For most people, the honours and accolades come after they are dead.
When decorated war veteran, Clarence “Gus” Este, learned that an Ottawa recreational park would be renamed after him, he made sure that family members from across Canada and the United States would be there to share the special moment.
Brookside Park, which is about a 10-minute drive from Este’s residence, was rechristened at a simple ceremony last week.
“First of all, I was very surprised when I was notified that my name would be attached to a public facility,” said Este, who served in the military for 33 years. “For people like me, these things seldom happen and if does, it’s after you are no longer alive. It’s a gesture that I and my family are very proud of.”
Relatives from as far as Delaware and New York joined Este, his wife of 60 years, Olive and his children at the event.
Eldest child Dr. David Este, who is a University of Calgary Faculty of Social Work professor, said the dedication of a park in his father’s name is a major honour for him and the family.
“Through his contributions to Canadian society with a career in the military and subsequently through an array of volunteer activities, he has served as a positive role model not only for my three siblings and me but countless others from different racial and cultural backgrounds,” he said. “My father is driven by an important and fundamental value and that’s ensuring that all Canadians have opportunities to fully use their knowledge and abilities and that all of us are valued and recognized in this society.”
The other siblings are Denise Voetman who is a Manitoba Housing & Community Development adjudicator, Dwight Este who is a regional environment, health, safety & security manager at Chemtura Canada in Kitchener and Deborah Maciej who is a nurse at a geriatric home in Trenton.
Este was a close friend of fellow war veteran, Owen Rowe, who passed away in 2005. Shortly after his death, Rowe’s daughter – Kathy Grant – established the Legacy Voices Institute, the only national project dedicated to the documentation and preservation of Black Canadian military history.
“I have known Gus for almost 40 years and his contributions to Canada are significant,” said Grant. “He’s recognized globally for his accomplishments and lifelong commitment to the military and community service. He’s an inspiration not just to the Black community but all Canadians.”
Minister of State for Democratic Reform Pierre Poilievre attended the ceremony honouring Este, whose first tour of duty was on the Korean Peninsula when the North invaded its neighbour south of the 38th parallel.
“Canadians are grateful to those who served in the Korean War and want to ensure their sacrifices are recognized,” said Poilievre. “More than 26,000 Canadians served in what has been called, for too long, the forgotten war. For Canada, the cost of this service was high with 516 Canadians making the ultimate sacrifice. This park will help residents remember the true sacrifice of Canadian veterans for years to come.”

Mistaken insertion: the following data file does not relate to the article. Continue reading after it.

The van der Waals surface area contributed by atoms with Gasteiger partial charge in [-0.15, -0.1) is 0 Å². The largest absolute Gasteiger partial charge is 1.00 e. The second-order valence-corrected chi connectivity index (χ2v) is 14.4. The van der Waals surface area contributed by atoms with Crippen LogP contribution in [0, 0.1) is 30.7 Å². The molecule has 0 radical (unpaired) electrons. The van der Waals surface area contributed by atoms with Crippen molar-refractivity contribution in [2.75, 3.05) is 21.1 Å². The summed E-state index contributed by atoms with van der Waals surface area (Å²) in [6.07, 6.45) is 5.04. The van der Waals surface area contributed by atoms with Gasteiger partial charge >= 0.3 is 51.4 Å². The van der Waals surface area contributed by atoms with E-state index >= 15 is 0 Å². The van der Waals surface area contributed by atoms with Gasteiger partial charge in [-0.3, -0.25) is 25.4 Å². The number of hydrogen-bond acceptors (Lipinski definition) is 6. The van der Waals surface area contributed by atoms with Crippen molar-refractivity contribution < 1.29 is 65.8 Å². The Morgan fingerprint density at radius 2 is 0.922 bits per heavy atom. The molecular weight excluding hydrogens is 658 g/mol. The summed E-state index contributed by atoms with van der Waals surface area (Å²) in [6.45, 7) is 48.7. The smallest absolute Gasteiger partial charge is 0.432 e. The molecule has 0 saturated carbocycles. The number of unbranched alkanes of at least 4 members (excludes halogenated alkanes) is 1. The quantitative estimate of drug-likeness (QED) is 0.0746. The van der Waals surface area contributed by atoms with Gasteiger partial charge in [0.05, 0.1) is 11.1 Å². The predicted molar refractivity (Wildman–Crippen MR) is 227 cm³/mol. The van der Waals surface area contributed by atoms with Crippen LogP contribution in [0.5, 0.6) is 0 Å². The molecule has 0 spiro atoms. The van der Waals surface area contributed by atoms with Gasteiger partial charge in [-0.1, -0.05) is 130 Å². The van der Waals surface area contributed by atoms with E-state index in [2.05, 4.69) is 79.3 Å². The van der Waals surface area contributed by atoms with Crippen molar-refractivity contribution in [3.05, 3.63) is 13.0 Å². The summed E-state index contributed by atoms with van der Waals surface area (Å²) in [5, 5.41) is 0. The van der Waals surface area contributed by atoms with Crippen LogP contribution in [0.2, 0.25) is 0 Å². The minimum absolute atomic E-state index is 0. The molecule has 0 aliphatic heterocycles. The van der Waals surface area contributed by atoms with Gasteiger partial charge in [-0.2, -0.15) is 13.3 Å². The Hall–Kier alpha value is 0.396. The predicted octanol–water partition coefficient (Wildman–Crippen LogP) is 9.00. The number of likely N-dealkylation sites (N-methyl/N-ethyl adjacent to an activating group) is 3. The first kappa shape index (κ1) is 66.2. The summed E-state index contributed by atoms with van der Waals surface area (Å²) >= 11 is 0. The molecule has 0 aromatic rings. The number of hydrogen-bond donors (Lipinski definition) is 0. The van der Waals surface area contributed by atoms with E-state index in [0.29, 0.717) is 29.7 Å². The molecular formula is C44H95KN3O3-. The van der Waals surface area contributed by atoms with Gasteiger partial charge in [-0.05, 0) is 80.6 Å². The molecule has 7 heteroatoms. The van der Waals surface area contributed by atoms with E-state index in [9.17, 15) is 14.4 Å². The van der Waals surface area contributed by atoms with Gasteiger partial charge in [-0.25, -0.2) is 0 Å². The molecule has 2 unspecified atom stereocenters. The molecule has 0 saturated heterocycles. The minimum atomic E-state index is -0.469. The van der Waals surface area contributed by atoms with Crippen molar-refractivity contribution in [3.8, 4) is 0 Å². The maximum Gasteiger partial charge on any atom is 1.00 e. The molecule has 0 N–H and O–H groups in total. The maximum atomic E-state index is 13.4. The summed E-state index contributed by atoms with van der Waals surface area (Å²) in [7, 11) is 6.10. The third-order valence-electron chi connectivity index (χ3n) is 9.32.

Deputy Mayor Steve Desroches hosted the official commemorative naming ceremony in Barrhaven, a rapidly growing suburban neighbourhood about 17 kilometres southwest of downtown Ottawa.
“Mr. Este is a model of lifetime service to Canada and his community,” said Desroches, who is also the city councillor for the community where Gus Este Park is located. “This commemorative park naming will serve to honour one of Barrhaven’s most active, decorated and well-known community members as well as recognize Canada’s contribution in the Korean War.”
Born in Montreal in 1931, Este joined the Canadian military shortly after leaving high school.
“In June 1950, I followed most of my schoolmates who had applied to the Canadian Army Special Force that was being assembled for United Nations operations in Korea,” said Este. “I however had to wait until I reached 19 in October of that year before I could join.”
After basic training at Camp Borden and advance training with the Canadian Infantry Brigade at Fort Lewis in Seattle, he was assigned to Korea as a medical assistant.
“I was so horrified by what I saw there on the ground during the war that I left the military after about three years and joined Canada Post,” said Este. “I however found that I did not like working a regular 9 to 5 job and when my friends who had remained with the military kept sending me letters and postcards, I decided to re-enlist in the military.”
Rising to the rank of master warrant officer and then captain in 1974, Este did several tours in the Middle East prior to retirement 26 years ago.
He has been quite active in his community, volunteering with several organizations including the Lions Club, the Ontario Lung Association, the Mayor of Nepean’s Task Force on Visible Minorities, the Nepean Public Library Board, the Canadian Korea Association and the Royal Canadian Legion.
“I can’t recall ever coming to Barrhaven for an event without Gus being front and centre, organizing and being the face of those organizations,” said Ottawa Mayor Jim Watson.
The new park sign includes the Veterans Affairs Canada logo marking the 60th anniversary of the Korean War.